Just because she had two Caesareans before doesn’t necessarily mean she was up for a third. Perhaps they had been two extremely frightening experiences for her that she had no wish to repeat it. You can’t just brush aside someone’s wishes because in their past they had it before. I also don’t think you can just say, Oh she was mad so you can’t rely on that now can you which is the line you are dangerously close to crossing there,

  16. I think that a lot of these issues might have been resolved if the starting point for the Official Solicitor was to oppose the application, argue it out and let the Judge decide. There was, of course, nobody presenting a counter view to the application. That’s the process that we have, but it is fair to examine if it is flawed.

    • Open-minded examination of the emerging factual basis leads to but one conclusion.

      Root and branch reform is long overdue to balance the pendulum of unwarranted state interventionism.

    • akismet-eff813566684eca1ae505ee074c9efbf

      If you have a patient that wants an alternative course of action from what’s proposed then surely the OS should be beholden to actually argue the patients position rather than simply accepting it. I understand that the COP is meant to be inquisitorial rather than adversarial but surely that becomes a problem in cases such as these?

      • I don’t disagree – the problem is that the very heart of the issue is whether the person is actually able to make that decision for themselves, but I would feel much happier if the default position was that the Official Solicitor had to argue (1) For what the person’s most obvious or recent expressed wishes were or (2) in the absence of any expressed wish, to argue AGAINST the intervention sought by the State. The Judge can decide what is in the person’s best interests, but it is a fairer decision if there is someone advocating for and someone against the declaration sought.

      • akismet-eff813566684eca1ae505ee074c9efbf

        I do think it would be better, but I would also rather have the judge actually meet the person in question before making a decision in addition to that.

  17. It is well known that mental capacity can be diminished when people are put under severe emotional stress. I think the newspapers may not have been entirely wrong, just because the ‘offical record’ gives an account (second hand) of events. Bi-polar disease and its manifestations are not new to the woman and she was already under a system in her own country. I can well imagine when your first language is not English how suddenly being taken to a psychiatric unit and incarcerated, not understaning what is going on, will make you mentally incoherrent and you will them be assessed as lacking mental capacity.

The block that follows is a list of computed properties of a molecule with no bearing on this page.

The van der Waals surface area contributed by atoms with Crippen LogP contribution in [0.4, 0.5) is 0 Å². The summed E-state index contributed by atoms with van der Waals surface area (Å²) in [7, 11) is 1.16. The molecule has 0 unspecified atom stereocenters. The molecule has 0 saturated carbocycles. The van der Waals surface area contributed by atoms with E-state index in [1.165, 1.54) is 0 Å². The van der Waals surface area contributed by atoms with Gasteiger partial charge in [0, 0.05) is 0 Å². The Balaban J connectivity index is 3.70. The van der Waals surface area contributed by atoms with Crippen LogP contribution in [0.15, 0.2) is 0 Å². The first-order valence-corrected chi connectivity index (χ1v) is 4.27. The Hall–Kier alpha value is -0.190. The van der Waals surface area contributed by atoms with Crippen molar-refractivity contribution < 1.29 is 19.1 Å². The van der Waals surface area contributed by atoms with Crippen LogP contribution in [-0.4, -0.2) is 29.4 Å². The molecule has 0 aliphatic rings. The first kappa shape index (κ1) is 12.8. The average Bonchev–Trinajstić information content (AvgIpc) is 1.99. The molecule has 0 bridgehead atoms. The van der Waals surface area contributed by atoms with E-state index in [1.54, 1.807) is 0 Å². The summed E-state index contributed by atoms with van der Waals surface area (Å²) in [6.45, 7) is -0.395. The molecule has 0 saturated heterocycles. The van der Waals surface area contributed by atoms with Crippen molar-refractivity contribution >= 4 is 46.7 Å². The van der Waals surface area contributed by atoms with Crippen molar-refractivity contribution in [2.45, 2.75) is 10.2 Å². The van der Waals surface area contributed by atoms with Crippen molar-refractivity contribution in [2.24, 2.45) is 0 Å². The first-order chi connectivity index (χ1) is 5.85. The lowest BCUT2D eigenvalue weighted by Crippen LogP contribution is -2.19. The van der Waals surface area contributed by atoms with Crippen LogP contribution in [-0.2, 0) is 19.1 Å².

Suesspicious Minds I have personal experience from direct care of others how badly mental capacity assesments are made. So although you might give an account which seems to suggest the media misrepresented the situation, the fact that social services themselves seem not to accept that Italy was the place for the mother and child to be dealt with according to Italian laws should worry anyone. The child was born in the UK unintentionally- it would have been in Italy had the events that occured not taken place.

    Back covering is rife in health and social care- it is not about best interests and there may be issues of adoption targets if the wider family are being denied the right to care.

    I will always believe the client– she has already lost, fight back though she might, her child will suffer from lack of contact with mother and being placed with some family of a different culture.. Those in power and jobs are not going to want to loose them so they are not going to tell you what they actually did / decided, only what they want you to think they did..